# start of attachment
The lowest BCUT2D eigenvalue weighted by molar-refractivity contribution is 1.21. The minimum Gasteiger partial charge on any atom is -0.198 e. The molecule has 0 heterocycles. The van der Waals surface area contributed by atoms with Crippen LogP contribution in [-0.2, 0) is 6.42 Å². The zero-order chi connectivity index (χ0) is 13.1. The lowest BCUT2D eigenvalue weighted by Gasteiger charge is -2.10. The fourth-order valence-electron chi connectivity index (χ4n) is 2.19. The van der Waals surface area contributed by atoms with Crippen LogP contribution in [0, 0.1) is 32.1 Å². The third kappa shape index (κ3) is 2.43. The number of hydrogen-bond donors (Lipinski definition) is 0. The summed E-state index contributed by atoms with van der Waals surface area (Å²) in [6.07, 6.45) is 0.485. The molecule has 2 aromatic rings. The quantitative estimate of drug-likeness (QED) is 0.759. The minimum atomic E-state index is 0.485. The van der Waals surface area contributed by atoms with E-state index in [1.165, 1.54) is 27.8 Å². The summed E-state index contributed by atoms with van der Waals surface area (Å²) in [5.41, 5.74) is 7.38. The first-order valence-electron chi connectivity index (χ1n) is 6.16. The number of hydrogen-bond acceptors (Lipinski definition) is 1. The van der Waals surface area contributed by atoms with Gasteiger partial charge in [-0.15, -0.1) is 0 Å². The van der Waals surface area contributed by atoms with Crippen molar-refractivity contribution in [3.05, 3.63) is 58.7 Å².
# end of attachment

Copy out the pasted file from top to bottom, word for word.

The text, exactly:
The lowest BCUT2D eigenvalue weighted by molar-refractivity contribution is 1.21. The minimum Gasteiger partial charge on any atom is -0.198 e. The molecule has 0 heterocycles. The van der Waals surface area contributed by atoms with Crippen LogP contribution in [-0.2, 0) is 6.42 Å². The zero-order chi connectivity index (χ0) is 13.1. The lowest BCUT2D eigenvalue weighted by Gasteiger charge is -2.10. The fourth-order valence-electron chi connectivity index (χ4n) is 2.19. The van der Waals surface area contributed by atoms with Crippen LogP contribution in [0, 0.1) is 32.1 Å². The third kappa shape index (κ3) is 2.43. The number of hydrogen-bond donors (Lipinski definition) is 0. The summed E-state index contributed by atoms with van der Waals surface area (Å²) in [6.07, 6.45) is 0.485. The molecule has 2 aromatic rings. The quantitative estimate of drug-likeness (QED) is 0.759. The minimum atomic E-state index is 0.485. The van der Waals surface area contributed by atoms with E-state index in [1.165, 1.54) is 27.8 Å². The summed E-state index contributed by atoms with van der Waals surface area (Å²) in [5.41, 5.74) is 7.38. The first-order valence-electron chi connectivity index (χ1n) is 6.16. The number of hydrogen-bond acceptors (Lipinski definition) is 1. The van der Waals surface area contributed by atoms with Gasteiger partial charge in [-0.15, -0.1) is 0 Å². The van der Waals surface area contributed by atoms with Crippen molar-refractivity contribution in [3.05, 3.63) is 58.7 Å².